As much as last year's 23-20 Week 15 defeat to Detroit stung last December, Tampa Bay Buccaneers quarterback Josh Freeman said his focus heading into Sunday afternoon's opener is solely on the 2011 Lions - not the team that came to Raymond James Stadium in 2010.
Yes, last year's overtime loss dropped Tampa Bay to 8-6 at the time. And yes, the defeat ultimately led to the Bucs being shut out of the postseason after eventually winning out to finish 10-6. But Freeman's a here-and-now kind of guy and said as much Tuesday afternoon prior to practice.
"[It's] a different year. You can’t really dwell on last year. We just know who they are this year and what kind of team they have."
Considering backup QB Drew Stanton was under center that December afternoon in place of injured starter Matthew Stafford and the Lions are coming into Tampa Bay confident off a much-hyped 4-0 preseason, washing their hands of last year's game probably isn't a bad idea.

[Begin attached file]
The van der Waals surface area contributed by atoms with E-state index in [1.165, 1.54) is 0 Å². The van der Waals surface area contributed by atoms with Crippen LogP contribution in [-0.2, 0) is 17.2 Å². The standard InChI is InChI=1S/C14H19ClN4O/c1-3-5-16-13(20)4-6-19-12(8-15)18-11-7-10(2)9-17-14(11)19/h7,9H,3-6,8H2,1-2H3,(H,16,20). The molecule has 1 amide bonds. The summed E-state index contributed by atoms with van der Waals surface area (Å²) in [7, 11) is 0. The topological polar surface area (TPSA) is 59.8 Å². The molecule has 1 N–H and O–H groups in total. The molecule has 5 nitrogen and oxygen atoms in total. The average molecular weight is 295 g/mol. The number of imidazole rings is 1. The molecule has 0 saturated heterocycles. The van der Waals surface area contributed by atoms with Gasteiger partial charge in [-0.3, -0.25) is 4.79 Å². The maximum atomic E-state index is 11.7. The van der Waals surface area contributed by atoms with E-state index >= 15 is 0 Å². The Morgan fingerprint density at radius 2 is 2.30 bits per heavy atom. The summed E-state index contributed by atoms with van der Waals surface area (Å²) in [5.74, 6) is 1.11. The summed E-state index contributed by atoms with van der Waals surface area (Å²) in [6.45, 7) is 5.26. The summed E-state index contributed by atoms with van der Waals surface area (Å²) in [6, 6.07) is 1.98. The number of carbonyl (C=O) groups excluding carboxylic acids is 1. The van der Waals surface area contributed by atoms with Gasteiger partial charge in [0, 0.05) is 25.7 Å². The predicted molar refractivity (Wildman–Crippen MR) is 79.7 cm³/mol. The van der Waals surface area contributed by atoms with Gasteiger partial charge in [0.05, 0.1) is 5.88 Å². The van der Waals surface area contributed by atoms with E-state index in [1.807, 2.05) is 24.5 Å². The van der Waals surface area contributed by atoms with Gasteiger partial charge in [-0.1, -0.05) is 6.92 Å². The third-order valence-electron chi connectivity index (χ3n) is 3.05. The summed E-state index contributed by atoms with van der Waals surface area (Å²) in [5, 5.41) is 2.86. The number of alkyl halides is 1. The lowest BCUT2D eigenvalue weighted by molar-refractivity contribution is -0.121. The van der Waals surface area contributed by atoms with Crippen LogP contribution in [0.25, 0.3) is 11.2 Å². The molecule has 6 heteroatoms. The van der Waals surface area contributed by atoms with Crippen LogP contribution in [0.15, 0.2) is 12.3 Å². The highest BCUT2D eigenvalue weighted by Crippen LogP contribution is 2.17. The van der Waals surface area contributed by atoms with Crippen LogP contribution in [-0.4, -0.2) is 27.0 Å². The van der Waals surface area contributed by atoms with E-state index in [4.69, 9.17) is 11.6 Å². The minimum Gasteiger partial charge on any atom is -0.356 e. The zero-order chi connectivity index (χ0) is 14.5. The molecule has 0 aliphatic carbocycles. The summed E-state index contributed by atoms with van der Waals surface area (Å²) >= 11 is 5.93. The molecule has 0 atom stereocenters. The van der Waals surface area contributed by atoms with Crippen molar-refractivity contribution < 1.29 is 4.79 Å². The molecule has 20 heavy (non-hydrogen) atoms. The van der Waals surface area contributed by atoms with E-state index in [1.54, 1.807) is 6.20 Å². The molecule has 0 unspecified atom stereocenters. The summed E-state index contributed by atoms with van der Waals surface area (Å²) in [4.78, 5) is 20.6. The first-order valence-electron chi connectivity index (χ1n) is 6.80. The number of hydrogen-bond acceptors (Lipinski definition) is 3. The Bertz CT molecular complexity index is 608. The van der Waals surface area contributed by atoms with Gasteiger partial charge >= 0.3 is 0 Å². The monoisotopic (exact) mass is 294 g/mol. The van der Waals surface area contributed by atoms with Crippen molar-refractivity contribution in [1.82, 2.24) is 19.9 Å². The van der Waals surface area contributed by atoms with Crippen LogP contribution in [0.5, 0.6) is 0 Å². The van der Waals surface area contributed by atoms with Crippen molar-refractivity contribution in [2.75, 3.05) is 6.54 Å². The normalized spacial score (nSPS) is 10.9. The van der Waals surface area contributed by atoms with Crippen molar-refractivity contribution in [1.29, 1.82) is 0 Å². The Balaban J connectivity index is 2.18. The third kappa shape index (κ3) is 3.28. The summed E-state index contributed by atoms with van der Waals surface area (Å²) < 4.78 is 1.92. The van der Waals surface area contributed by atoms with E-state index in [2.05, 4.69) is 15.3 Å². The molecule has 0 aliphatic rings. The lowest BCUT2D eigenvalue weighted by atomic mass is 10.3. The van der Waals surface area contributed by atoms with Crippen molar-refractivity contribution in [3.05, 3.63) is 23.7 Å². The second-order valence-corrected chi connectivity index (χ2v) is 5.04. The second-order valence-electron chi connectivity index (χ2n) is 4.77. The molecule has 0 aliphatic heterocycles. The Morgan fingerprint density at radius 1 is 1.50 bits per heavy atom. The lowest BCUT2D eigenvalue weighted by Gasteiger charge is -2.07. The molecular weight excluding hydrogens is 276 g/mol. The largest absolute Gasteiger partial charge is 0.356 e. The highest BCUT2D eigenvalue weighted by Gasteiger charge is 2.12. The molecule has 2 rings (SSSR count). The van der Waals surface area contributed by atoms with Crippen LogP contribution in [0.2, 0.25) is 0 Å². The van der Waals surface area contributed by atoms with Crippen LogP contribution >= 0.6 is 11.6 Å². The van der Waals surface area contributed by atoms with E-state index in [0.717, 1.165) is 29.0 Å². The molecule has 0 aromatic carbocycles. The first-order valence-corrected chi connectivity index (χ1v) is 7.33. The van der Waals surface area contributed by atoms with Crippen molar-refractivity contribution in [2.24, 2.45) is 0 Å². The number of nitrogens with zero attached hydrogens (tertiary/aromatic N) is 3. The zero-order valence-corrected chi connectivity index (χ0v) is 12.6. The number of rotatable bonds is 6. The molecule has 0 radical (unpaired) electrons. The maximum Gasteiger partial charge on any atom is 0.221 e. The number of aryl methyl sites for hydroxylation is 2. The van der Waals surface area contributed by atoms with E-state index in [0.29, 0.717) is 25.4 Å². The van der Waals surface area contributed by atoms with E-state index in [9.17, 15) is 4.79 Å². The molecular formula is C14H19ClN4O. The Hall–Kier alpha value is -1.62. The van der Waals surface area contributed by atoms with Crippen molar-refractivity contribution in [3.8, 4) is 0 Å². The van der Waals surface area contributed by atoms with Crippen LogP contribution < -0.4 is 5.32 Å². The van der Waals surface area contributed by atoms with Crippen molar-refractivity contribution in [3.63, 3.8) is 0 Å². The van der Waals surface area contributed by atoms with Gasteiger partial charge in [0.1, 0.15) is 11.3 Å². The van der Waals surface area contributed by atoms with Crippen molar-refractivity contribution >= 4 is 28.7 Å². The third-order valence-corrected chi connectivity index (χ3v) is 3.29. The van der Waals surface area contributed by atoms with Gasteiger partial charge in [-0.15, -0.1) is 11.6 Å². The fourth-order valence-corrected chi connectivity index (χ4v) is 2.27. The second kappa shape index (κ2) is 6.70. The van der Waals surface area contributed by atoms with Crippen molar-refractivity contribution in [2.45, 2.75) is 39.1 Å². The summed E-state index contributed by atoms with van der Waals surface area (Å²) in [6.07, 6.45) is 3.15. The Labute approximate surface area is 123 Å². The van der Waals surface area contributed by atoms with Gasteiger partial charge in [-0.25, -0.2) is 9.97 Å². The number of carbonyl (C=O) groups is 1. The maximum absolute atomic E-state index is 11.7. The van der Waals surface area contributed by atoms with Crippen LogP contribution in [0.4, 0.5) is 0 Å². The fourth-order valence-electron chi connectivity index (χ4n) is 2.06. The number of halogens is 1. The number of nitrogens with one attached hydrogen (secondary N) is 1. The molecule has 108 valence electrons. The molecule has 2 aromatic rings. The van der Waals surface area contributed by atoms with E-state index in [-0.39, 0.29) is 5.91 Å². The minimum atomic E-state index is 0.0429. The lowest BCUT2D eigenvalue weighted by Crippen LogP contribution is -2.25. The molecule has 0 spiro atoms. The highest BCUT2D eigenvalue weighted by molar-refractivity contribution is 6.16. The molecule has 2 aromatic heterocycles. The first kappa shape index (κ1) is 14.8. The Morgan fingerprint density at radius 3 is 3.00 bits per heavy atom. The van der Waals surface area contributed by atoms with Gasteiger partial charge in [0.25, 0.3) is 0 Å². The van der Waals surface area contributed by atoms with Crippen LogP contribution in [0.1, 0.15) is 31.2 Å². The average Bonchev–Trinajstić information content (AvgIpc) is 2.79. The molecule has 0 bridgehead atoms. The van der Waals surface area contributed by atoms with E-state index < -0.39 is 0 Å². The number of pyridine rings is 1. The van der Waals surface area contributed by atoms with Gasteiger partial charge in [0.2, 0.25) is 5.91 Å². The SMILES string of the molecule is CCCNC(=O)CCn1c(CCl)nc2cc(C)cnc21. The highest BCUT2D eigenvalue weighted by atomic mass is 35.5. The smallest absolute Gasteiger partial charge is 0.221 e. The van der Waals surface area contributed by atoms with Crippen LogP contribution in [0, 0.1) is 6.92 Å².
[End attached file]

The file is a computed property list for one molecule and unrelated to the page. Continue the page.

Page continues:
"They have a really good team and we have our work cut out for us," Freeman said. "We’re going to have to play this game extremely hard and execute if want to have a chance to come out on top."
Stafford has been plagued by injuries in his brief career but is the primary reason why the Lions are garnering so much positive attention around the league. The 6-foot-2, 232-pound quarterback out of Georgia lit it up this preseason, finishing with a 154.7 QB rating after completing 25 of 33 passes for 395 yards and five touchdowns.